Fish Eaters: The Whys and Hows of Traditional Catholicism

``Where the Bishop is, there let the multitude of believers be;
even as where Jesus is, there is the Catholic Church'' Ignatius of Antioch, 1st c. A.D

A Medieval Cartoon

A UK government educational website once had a webpage called "A Medieval Mystery."1 At the top of the page was this:

A medieval cartoon

This cartoon is from 1233. It is a detailed cartoon and it is a real mystery. It was found on an Exchequer Roll. A roll is not a sandwich but a government document recording various payments. This roll listed tax payments made by Jewish people. They were called rolls because that is how they were stored - rolled up.

There followed a series of questions (e.g., "What do you think these characters are supposed to be?"; "What do you think their role is within the cartoon?"),  and then this "Background Information":

Background Information

Unravel the Medieval Cartoon Mystery

Persecution of the Jews

The persecution (being picked on) of the Jews that the world witnessed during the Second World War (6 million were murdered) was not a new event. Although nothing had been seen on this scale before, the Jews have been persecuted throughout history - ever since Roman times. Their religion and their success in business has attracted hatred and jealousy at different times. Laws were sometimes passed against them, such as the 1215 ruling by the Catholic Church that Jewish men had to wear spiked hats to identify them. At other times they have been made to wear stars on their clothing and change their names. Britain in its past victimised the Jews to the point of expelling them from the country in 1290 and not letting them back in until 1655.

The cartoon is an example of the feelings some people had towards the Jews in the Middle Ages. The cartoon is about real people and their situation within medieval society. This is their story:

Isaac fil Jurnet

Isaac fil Jurnet was one of the richest Jews in England and certainly the richest Jew in Norwich where he lived. Isaac was much richer than many Christians living at the same time. Like many Jews, Isaac was a money-lender. By law Jews were allowed to charge a fee for borrowing money on loans whereas Christians were not.

Isaac was the chief money-lender to the Abbot and monks of Westminster. He took them to court to get interest on the money they had borrowed. As a result of this he became the target of opposition from Pandulf, the Bishop of Norwich, who wanted to see all Jews thrown out of the country to ‘beyond the seas’. Isaac was also a merchant and owned a dock in Norwich. The Abbot and monks were not the only ones in debt - whole districts of the city owed him money.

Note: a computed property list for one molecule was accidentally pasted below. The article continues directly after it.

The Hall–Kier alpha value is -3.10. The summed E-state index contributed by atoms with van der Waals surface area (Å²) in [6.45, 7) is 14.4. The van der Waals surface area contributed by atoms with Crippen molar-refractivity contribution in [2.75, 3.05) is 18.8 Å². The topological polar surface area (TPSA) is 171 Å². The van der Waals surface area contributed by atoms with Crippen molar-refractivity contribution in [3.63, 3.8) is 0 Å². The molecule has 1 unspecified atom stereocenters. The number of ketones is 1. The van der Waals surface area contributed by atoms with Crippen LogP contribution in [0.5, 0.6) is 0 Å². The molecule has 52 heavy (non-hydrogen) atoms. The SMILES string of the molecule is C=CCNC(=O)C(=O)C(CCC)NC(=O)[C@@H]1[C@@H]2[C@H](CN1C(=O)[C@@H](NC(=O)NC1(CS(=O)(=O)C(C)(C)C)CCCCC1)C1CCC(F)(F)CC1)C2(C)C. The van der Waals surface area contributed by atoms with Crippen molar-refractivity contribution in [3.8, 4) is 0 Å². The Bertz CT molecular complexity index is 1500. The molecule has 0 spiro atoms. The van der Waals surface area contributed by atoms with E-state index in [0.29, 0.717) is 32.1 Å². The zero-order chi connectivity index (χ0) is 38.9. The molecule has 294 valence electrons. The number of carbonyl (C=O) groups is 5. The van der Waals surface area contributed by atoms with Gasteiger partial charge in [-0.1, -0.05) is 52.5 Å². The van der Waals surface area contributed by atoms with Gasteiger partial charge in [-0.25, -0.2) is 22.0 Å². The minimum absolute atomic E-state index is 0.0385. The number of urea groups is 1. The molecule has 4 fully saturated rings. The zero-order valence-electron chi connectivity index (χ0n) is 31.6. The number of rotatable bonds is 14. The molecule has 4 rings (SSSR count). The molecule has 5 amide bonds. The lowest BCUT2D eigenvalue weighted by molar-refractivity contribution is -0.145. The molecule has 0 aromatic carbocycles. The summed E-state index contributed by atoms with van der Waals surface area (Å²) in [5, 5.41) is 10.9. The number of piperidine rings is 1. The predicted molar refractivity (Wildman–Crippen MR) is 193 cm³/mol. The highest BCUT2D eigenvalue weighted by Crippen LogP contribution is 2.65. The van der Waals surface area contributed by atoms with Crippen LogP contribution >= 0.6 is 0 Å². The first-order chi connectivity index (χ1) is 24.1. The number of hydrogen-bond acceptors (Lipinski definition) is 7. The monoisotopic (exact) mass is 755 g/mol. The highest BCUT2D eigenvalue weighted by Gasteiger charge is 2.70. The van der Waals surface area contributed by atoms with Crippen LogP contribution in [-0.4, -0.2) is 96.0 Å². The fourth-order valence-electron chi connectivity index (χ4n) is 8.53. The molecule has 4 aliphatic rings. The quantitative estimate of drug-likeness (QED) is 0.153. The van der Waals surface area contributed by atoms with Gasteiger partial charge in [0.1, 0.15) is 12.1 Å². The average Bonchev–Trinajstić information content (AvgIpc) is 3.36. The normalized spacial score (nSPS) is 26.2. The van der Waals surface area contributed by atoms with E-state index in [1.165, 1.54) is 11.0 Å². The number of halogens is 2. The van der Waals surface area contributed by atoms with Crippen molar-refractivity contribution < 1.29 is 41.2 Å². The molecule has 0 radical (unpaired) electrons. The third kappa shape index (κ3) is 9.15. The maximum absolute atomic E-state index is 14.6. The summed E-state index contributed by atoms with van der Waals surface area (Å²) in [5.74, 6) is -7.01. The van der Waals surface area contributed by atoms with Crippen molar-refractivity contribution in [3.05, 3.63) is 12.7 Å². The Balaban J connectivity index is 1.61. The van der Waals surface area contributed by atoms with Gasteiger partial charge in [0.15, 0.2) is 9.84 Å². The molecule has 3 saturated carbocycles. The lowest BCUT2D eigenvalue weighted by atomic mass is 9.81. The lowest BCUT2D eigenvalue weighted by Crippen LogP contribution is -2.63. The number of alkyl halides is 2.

Mosse Mokke

Mosse Mokke worked for Isaac, collecting the money owed to him. Money in medieval England was made from precious metals, and was worth as much as it weighed. This caused problems because people would ‘clip’ pieces off the edge of coins and use these pieces to make another coin. The coins that had been clipped were hard to detect and were used to pay for goods despite being worth less than they appeared. Many people were tempted to clip coins but it was a crime - punishable by death. However, Mosse Mokke was a rather shady character. He had been charged for beating someone up in 1230 and in 1242 he was caught clipping coins and was executed.


Another character in medieval Norwich was Abigail, or Avegay, who some said was the wife of Mosse Mokke. She was known for usury - the collecting of very high interest on a loan. Unlike Christian women, Jewish women were much more frequently successful in business and could become quite rich.

The Jews in England were to suffer increasingly as the 13th Century continued. They were subjected to heavy taxes, had property confiscated, were attacked and finally were expelled in 1290. This anti-Semitic (anti-Jewish) behaviour was mostly the result of jealousy of Jewish wealth and a misunderstanding of their religious practices.

The point of showing the cartoon is, of course, to ensure that kids are sensitized to what the UK government considers to be antisemitism. And that's likely the "lesson" most people will take away when reading the above: "Poor Jews! Always persecuted!" They'll focus on the Bishop wanting to throw the Jews out, the ideas that Christians were too stupid to understand the Jewish religion, and that Christians were jealous because they weren't as "successful" as Jews.

But read it again: It says over and over that the Jews were rich, and that they got their wealth through usury, which is a sin, which is ruinously destructive, which the Torah forbids, and which the Talmud forbids against other Jews. It says that the Jewish characters portrayed in the cartoon clipped money; beat people up; had entire districts of the city indebted to them; weren't simply richer than Christians, but were rich at the expense of Christians, etc. But then they go on about how persecuted the Jews were. Sounds to me as if it were the Christians who had it bad.
Then, after all that, the problem all those Christians had wasn't that they were being financially destroyed, ripped off, beaten, etc. (and the webpage says not a thing about Jewish treatment of and "misunderstandings" about the Christian religion); no, their problem was this: Christians were just stupid and jealous.
It really is incredible how people can't see what is right in front of their own eyes.

And as an aside, Jews were being thrown out of countries far earlier than "Roman times," and Christian women could and absolutely did successfully run businesses in the medieval era; they just couldn't get filthy-stinking rich by exploiting others through usury.


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